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Canadian Urbanism Uncovered

HRM’s Active Transportation Committee revs up for 2010

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<p>Without adequate infrastructure, commuting downtown can sometimes feel like this.</p>
Without adequate infrastructure, commuting downtown can sometimes feel like this

HALIFAX – On January 21, HRM’s Active Transportation Advisory Committee (ATAC) held it’s first meeting of the year in order to make plans and set goals regarding expansion and improvement of HRM’s Active Transportation network (AT). Transportation Demand Management (TDM), having committed to expanding our AT network by 20 linear kilometres by the end of the year has really stepped up its commitment to improving AT by increasing transparency in regards to AT infrastructure installation. Nevertheless, we are still approximately 70kms short of reaching AT targets defined in HRM’s AT Plan before including the 20 km expansion.

I met up with Halifax Cycling Coalition Co-Chair Lauralee Sim and asked her a couple quick questions about ATAC’s first meeting of 2010.

Steve: Did any issues take the spotlight at the ATAC meeting?

Lauralee: We didn’t discuss AT issues in detail at this meeting. We spent our time discussing how we can work as a group and reviewed some key points in the AT plan. We’re hoping to determine some priority issues at our next meeting in February.

Steve: What did ATAC representatives have to say at the meeting?

Lauralee: All of the committee members are excited and optimistic about moving the Active Transportation Plan forward. However, at this point in time, we’re still working through what our role could and should be. It’s unfortunate that we didn’t get more guidance [last April]. Many people on the committee have never been part of an advisory committee before, so I think discussing what similar committees do and how they work might have helped us understand our own purpose and capacity. On a positive note, one member told me that the AT Advisory Committee in its present form seems to be more effective than the old Bikeways Advisory Committee, if for no other reason besides our better attendance record.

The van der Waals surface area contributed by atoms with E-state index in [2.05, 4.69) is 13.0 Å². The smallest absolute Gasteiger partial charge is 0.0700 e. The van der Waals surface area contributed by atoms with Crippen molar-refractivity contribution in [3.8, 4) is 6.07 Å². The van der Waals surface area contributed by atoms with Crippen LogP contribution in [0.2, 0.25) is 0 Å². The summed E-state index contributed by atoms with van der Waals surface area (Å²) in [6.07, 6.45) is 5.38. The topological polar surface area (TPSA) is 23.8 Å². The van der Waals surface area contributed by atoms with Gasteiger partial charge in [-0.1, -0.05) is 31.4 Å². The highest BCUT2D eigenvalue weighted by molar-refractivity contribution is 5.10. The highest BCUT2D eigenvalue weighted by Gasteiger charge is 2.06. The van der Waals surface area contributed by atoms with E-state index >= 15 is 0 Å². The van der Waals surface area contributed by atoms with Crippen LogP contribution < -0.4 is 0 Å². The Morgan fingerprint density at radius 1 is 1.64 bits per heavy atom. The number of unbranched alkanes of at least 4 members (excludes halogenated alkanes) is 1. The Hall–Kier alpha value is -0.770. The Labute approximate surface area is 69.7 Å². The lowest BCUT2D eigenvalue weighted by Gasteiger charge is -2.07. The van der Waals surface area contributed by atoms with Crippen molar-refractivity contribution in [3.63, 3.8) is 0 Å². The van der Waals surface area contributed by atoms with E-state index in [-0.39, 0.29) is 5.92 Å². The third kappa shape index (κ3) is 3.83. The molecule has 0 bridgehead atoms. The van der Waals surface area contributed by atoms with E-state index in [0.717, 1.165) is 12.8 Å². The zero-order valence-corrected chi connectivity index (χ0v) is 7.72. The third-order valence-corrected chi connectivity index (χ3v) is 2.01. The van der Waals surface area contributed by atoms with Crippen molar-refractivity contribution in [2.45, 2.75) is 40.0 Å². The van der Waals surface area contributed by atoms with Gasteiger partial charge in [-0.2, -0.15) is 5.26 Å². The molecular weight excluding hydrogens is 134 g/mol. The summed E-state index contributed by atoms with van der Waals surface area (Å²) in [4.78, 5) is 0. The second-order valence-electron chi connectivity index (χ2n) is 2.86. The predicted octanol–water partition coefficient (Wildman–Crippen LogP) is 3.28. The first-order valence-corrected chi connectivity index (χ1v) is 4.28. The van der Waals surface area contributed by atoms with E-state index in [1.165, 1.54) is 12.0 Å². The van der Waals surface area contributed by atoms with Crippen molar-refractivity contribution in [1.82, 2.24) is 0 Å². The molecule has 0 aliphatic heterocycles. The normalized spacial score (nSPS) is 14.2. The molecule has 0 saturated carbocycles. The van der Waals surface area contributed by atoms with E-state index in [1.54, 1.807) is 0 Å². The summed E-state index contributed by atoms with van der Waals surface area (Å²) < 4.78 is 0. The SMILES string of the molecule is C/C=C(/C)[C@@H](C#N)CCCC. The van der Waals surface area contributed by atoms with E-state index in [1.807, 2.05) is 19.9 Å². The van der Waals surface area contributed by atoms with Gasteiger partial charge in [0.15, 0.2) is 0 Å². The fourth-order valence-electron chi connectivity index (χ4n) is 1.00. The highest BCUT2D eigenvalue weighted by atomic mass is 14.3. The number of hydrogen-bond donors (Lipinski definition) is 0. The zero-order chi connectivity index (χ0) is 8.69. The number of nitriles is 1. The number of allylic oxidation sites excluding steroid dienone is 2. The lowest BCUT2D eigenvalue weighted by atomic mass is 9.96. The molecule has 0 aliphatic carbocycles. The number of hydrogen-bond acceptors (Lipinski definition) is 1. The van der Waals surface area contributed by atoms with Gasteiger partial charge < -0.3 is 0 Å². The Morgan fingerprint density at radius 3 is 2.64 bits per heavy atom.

Steve: So no goals are really set for 2010 so far?

Lauralee: Not for the committee. We’re still trying to define what our role is in relationship with Council and HRM staff, and set a solid direction. I’m hoping this will come out of February’s meeting so we can move forward.

One major AT barrier that we can overcome together is how to better design and develop our public spaces to encourage active living and transportation — whether it be facilitating rollerblading, walking, skateboarding or cycling instead of car use, or having outdoor fun with friends. ATAC meetings, being open to public participation, is one way HRM is giving the power of planning public spaces to community groups and citizens by connecting all of us to City council and City departments such as Transportation Demand Management or Halifax Regional Trails. Although it seems as though we’ve had a slow start to 2010, I’m excited to see what we can all do if we pull together!

Bike lanes, sidewalks, endpoint infrastructure, better policy. What do you think the Active Transportation Advisory committee should focus on in 2010? Leave your comments below.

photo by Steve Bedard


One comment

  1. I have lived in Toronto for the last seven years, and bike to work every day; one thing I’ve noticed here in Halifax is the absence of bike stands on the sidewalks of commercial streets and major public spaces. There are a lot of group stands at the University Campuses, etc. but not enough infrastructure for cyclists elsewhere. Perhaps HRM could follow in the footsteps of TO, where citizens can fax / email in their requests for stands in specific locations that are lacking, ie: Spring Garden Road, or at various public spaces. Metal artists in some parts of TO replace the stands with designs that reflect local neighborhoods. Maybe we should ask HRM to hold a public design competition for a Post and Ring stand — like one held in New York: